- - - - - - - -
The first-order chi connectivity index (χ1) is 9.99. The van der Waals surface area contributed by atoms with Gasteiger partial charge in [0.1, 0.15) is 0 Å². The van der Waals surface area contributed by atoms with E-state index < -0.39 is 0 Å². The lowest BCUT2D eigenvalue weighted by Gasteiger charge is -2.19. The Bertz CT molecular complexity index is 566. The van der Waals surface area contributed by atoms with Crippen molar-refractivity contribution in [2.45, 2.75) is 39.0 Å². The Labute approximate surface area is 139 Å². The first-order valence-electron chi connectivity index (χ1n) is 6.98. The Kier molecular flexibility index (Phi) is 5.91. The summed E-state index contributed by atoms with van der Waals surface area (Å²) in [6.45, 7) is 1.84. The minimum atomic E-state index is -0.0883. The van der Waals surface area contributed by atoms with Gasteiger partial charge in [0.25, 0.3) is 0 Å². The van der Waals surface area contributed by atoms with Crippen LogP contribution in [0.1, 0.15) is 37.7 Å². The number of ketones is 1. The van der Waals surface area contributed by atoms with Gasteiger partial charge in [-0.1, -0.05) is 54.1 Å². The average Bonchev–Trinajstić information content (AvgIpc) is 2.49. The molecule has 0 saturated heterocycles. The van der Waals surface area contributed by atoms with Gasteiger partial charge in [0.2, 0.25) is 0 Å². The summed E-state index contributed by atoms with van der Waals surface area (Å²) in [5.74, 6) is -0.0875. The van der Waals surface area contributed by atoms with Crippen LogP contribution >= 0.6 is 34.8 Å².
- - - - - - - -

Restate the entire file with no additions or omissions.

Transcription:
The first-order chi connectivity index (χ1) is 9.99. The van der Waals surface area contributed by atoms with Gasteiger partial charge in [0.1, 0.15) is 0 Å². The van der Waals surface area contributed by atoms with E-state index < -0.39 is 0 Å². The lowest BCUT2D eigenvalue weighted by Gasteiger charge is -2.19. The Bertz CT molecular complexity index is 566. The van der Waals surface area contributed by atoms with Crippen molar-refractivity contribution in [2.45, 2.75) is 39.0 Å². The Labute approximate surface area is 139 Å². The first-order valence-electron chi connectivity index (χ1n) is 6.98. The Kier molecular flexibility index (Phi) is 5.91. The summed E-state index contributed by atoms with van der Waals surface area (Å²) in [6.45, 7) is 1.84. The minimum atomic E-state index is -0.0883. The van der Waals surface area contributed by atoms with Gasteiger partial charge in [0.25, 0.3) is 0 Å². The van der Waals surface area contributed by atoms with Crippen LogP contribution in [0.1, 0.15) is 37.7 Å². The number of ketones is 1. The van der Waals surface area contributed by atoms with Gasteiger partial charge in [-0.1, -0.05) is 54.1 Å². The average Bonchev–Trinajstić information content (AvgIpc) is 2.49. The molecule has 0 saturated heterocycles. The van der Waals surface area contributed by atoms with Gasteiger partial charge in [0.2, 0.25) is 0 Å². The summed E-state index contributed by atoms with van der Waals surface area (Å²) in [5.74, 6) is -0.0875. The van der Waals surface area contributed by atoms with Crippen LogP contribution >= 0.6 is 34.8 Å².